Since its founding in 1944, the International Monetary Fund (IMF) has had its share of successes and failures in meeting its primary mission to watch over the monetary system, guarantee exchange rate stability, and eliminate restrictions that prevent or slow trade. The IMF came about because many countries were economically devastated by the Great Depression and World War II.
Over the years, the IMF has helped countries move through many different challenging economic situations. The organization is also continuing to evolve and adapt to the ever-changing world economy. We'll look at the role the IMF has played, as well as economic issues, the levels of influence some countries have over this organization, and its successes and failures.
- The International Monetary Fund (IMF) is an organization that promotes global financial stability, economic growth, and international trade.
- The IMF helps member countries facing an economic crisis by offering loans, technical assistance, and surveillance of economic policies.
- Money to fund the IMF's activities comes from member countries that pay a quota based on the size of each country's economy and its importance in world trade and finance.
- The IMF has faced criticism from some member countries regarding the influence the United States and European countries have over the organization.
The IMF's Role in Global Economic Issues
For many countries, the IMF has been the organization to turn to during difficult economic times. Over the years this organization has played a key role in helping countries turn around through the use of economic aid. However, this is only one of the many roles the IMF plays in global economic issues.
How the IMF Is Funded
The IMF is funded by a quota system where each country pays based on the size of its economy and its political importance in world trade and finance. When a country joins the organization, it usually pays a quarter of its quota in the form of U.S. dollars, euros, yen, or pound sterling. The other three quarters can be paid in their own currency. Generally, these quotas are reviewed every five years. The IMF can use the quotas from developed nations to lend aid to economically developing nations.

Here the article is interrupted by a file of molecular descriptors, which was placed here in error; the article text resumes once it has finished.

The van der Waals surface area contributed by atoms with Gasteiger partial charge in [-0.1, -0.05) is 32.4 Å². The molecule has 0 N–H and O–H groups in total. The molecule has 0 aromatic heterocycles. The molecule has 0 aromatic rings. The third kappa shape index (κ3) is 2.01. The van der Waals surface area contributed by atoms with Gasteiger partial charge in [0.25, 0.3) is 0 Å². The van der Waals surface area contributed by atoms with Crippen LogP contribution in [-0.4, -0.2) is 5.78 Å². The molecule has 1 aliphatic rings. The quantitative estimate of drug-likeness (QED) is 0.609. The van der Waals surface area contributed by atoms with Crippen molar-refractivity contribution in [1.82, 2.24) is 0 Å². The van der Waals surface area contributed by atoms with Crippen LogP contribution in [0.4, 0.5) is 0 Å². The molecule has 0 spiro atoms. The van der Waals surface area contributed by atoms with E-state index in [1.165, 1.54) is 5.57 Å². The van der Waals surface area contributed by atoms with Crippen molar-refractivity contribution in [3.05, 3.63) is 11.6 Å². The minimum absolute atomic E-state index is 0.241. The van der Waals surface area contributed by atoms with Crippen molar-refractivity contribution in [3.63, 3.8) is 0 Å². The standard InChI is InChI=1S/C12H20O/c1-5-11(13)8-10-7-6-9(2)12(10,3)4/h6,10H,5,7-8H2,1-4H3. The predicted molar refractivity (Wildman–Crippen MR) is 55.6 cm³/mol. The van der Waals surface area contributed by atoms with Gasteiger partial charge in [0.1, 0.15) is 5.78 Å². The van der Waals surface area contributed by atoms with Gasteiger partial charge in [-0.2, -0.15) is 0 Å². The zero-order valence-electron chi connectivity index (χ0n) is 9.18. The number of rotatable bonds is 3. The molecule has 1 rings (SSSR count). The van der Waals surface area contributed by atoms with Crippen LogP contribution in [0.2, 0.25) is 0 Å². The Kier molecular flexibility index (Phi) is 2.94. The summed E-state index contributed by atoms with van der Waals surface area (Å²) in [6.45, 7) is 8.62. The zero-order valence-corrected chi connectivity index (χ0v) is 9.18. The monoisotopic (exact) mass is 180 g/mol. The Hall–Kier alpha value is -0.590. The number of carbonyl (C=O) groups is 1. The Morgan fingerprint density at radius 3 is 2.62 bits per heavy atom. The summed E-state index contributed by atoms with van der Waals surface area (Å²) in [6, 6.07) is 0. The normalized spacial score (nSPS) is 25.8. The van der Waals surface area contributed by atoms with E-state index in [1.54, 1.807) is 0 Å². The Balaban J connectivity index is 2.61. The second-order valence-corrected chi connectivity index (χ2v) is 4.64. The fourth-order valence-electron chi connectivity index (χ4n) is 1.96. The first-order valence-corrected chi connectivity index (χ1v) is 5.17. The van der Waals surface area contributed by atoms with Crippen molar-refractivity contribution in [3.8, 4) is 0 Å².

The IMF is also funded through contribution trust funds where the organization acts as the trustee. This comes from the contributions from members as opposed to quotas and is used to provide low-income countries with low-interest loans and debt relief.
In 1969, the IMF created special drawing rights (SDR), a type of international reserve asset that helps supplement its member countries' official reserves.
Lending Through the IMF
When a country requests a loan, the IMF will give the country the money needed to rebuild or stabilize its currency, re-establish economic growth, and continue buying imports. The IMF offers member countries a variety of loans tailored to meet specific uses.
Poverty Reduction and Growth Trust (PRGT) Loans
These are low-interest loans for low-income countries to reduce poverty and improve growth.
Exogenous Shocks Facility (ESF) Loans
These are loans to low-income countries that provide lending for negative economic events that are outside the control of the government. These events could include commodity price changes, natural disasters, and wars that can interrupt trade.
Stand-By Arrangement (SBA) Loans
Countries with short-term balance of payment issues will apply for stand-by arrangement (SBA) loans from the IMF. SBA loans are meant to help countries emerge from an economic crisis by giving them quick access to the capital they need to restore growth.
Extended Fund Facility (EFF) Loans
Countries with long-term balance of payment issues that require economic reforms will apply for extended fund facility loans.
Supplemental Reserve Facility (SRF)
The IMF provides supplemental reserve facility (SRF) assistance to meet short-term financing on a large scale. An example of this was when the loss of investor confidence during the Asian financial crisis of 1997 caused enormous outflows of money and led to massive IMF financing.
Emergency Assistance Loans
These are designed to provide assistance to countries that have had a natural disaster or are emerging from war.
The total amount the IMF is able to lend to its member countries.
The IMF watches the economics and economic policies of its members. There are two main components of surveillance: country surveillance and multilateral surveillance. Through country surveillance, the IMF visits the country once a year to assess its economic policies and where they are headed. It reports its findings in the Public Information Notice.
Multilateral surveillance is when the IMF surveys global and regional economic trends. It reports these twice a year in the World Economic Outlook and Global Financial Stability Report. These two reports point out problems and potential risks to the world economy and financial markets. The Regional Economic Outlook Report gives more details and analysis.